Education Secretary Michael Gove blocked the introduction of "no-notice" inspections of schools two years ago, the head of Ofsted has claimed.
The chief inspector, Sir Michael Wilshaw, said he called for unannounced inspections when he first took up the post but that Gove rejected the idea because of concerns among headteachers.
Nick Clegg has also suggested that the government might have to look more widely at what is taught in schools such as academies, which currently have a high degree of autonomy.
In the Commons yesterday, the education secretary warned that all schools could now face no-notice inspections after an investigation into the alleged "Trojan Horse" plot by hardline Muslims to take over schools in Birmingham uncovered a "culture of fear and intimidation".
Sir Michael welcomed the announcement which he said represented a change of heart by Gove. "It is something that I called for two years ago when I first joined. That is something I discussed with the Secretary of State," he told BBC2's Newsnight.
"He said that we need to look at this and we need to listen to what headteachers are saying about needing to be in the school prior to the inspection so they can have a preliminary dialogue with the inspectors about how the inspection should be conducted. So we pulled back on that so they now have just a few hours.
"We had a robust discussion about it and I am really pleased that minds have been changed."
However the BBC quoted a senior Department for Education source as saying that Sir Michael was "wrong" to suggest that Gove had blocked no-notice inspections, adding: "We will say more on this soon."
Gove has already been involved in one bruising controversy over the issue of extremism in schools after a bitter row erupted last week - on the eve of the Queen's Speech - with Home Secretary Theresa May.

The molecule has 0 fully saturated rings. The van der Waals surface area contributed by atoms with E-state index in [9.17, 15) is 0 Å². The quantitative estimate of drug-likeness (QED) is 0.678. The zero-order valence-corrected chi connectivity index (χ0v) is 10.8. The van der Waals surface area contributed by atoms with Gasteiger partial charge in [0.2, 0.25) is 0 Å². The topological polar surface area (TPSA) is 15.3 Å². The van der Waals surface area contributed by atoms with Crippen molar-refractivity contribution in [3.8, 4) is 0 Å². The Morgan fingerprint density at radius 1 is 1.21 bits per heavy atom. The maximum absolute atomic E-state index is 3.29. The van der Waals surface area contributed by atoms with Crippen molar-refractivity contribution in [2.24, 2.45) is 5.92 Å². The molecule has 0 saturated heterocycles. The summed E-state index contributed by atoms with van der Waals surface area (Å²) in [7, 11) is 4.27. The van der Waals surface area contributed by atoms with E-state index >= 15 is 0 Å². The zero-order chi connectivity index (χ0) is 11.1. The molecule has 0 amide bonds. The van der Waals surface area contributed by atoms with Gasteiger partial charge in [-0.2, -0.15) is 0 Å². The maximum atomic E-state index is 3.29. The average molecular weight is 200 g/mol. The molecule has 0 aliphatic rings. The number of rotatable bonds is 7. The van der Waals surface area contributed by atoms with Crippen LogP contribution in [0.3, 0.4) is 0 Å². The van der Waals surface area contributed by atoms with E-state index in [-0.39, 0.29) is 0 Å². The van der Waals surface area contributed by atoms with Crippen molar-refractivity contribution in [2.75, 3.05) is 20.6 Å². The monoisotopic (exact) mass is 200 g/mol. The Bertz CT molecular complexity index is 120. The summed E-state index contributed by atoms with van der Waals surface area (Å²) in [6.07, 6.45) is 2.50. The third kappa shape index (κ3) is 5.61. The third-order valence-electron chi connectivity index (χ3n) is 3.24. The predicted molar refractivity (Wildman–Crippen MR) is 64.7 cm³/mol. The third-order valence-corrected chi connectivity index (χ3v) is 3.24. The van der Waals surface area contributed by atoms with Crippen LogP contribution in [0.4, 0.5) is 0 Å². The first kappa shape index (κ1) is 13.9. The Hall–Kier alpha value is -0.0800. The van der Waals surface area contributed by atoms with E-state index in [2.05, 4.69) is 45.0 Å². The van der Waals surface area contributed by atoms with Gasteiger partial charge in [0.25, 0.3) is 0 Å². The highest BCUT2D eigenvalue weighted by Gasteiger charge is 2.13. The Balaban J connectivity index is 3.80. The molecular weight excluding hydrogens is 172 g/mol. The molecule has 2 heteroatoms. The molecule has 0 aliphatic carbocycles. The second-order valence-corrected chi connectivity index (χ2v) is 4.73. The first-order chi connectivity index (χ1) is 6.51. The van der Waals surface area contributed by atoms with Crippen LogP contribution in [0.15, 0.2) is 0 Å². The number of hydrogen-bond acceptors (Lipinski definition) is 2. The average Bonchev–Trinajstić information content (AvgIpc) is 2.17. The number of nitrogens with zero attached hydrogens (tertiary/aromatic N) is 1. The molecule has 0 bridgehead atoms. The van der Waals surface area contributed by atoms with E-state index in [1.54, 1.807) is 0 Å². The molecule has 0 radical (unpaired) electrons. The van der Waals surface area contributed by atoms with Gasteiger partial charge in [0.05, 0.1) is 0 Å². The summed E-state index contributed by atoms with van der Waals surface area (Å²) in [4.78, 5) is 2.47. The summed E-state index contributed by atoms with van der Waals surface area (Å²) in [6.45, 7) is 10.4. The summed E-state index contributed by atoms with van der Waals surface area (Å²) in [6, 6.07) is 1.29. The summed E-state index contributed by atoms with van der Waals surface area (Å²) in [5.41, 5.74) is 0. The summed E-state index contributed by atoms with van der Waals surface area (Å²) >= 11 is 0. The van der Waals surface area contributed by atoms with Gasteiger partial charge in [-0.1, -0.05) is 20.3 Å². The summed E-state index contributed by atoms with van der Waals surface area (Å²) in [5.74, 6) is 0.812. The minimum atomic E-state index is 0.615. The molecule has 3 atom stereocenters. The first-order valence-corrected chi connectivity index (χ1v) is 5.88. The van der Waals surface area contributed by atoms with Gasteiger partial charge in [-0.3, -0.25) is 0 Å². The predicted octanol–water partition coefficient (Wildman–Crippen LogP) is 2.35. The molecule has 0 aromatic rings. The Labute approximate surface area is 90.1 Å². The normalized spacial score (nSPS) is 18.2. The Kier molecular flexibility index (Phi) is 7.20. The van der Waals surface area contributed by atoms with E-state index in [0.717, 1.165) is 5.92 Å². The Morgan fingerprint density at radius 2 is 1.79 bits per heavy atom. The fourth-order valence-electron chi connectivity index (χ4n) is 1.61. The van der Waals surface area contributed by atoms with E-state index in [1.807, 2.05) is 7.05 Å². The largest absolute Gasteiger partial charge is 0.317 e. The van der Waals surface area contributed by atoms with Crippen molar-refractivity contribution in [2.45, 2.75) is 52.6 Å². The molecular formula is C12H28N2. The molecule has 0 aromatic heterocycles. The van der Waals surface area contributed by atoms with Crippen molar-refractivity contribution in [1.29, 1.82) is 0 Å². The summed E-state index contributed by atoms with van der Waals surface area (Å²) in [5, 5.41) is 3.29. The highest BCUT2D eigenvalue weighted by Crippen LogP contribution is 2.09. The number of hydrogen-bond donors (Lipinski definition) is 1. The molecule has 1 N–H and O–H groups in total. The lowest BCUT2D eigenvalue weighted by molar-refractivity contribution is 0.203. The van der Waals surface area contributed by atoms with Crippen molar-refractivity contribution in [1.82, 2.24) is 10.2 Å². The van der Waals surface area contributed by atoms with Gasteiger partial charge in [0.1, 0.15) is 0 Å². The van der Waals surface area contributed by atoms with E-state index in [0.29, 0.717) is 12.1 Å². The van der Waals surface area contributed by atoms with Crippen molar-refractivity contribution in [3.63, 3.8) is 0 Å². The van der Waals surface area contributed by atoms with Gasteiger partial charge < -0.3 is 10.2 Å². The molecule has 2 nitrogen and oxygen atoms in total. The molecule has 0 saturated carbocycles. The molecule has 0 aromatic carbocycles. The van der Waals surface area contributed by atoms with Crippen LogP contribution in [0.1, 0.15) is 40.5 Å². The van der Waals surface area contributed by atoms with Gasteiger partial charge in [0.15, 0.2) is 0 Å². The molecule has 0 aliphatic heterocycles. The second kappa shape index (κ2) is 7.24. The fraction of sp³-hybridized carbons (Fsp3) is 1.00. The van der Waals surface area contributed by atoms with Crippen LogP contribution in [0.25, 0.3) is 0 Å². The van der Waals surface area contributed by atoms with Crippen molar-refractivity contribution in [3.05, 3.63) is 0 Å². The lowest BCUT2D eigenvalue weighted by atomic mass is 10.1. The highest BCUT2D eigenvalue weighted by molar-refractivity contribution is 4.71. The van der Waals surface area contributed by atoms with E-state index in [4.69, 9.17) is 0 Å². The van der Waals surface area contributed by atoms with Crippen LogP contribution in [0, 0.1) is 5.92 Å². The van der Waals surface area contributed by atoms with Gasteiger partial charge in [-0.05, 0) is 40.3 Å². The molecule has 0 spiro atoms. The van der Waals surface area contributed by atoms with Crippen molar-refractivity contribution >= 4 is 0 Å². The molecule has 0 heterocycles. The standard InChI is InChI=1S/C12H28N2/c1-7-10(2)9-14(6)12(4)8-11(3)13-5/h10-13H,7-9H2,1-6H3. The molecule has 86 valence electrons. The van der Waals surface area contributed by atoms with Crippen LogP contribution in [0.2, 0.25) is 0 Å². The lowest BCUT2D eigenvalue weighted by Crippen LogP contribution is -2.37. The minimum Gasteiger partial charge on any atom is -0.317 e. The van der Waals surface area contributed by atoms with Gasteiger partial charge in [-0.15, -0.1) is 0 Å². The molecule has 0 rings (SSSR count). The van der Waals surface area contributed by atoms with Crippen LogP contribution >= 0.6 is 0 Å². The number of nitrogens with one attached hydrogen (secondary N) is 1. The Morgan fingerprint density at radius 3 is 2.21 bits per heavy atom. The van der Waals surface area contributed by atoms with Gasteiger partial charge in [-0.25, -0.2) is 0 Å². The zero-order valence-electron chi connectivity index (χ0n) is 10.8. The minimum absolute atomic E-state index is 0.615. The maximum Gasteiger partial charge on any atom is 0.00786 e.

Following the intervention of a furious David Cameron, Gove was forced to issue a humiliating apology, while May lost her special adviser, Fiona Cunningham, who was forced to resign.
Gove said that all schools would in future be required actively to promote "British values" in the wake of the Ofsted investigation in Birmingham, which saw five schools placed in special measures.
Clegg told BBC Radio 4's Today programme this morning: "School autonomy is all very well until it is abused and that has clearly been the case here. That's why I think we need to get the balance right."
"I think many people will be surprised to know that some of these schools, while they are under a duty to deliver a balanced curriculum, they are not under any obligation to actually teach anything from the national curriculum whatsoever.
"Maybe one of the things that we need to think about is how do we make sure that ... a core curriculum, not a great sprawling one, is taught in all schools in our country regardless of the nameplate at the school gate.
"I think all parents would, broadly speaking, expect that their children are taught a core body of knowledge regardless of which school they are in. I think that might be one of the things we need to do in the future."
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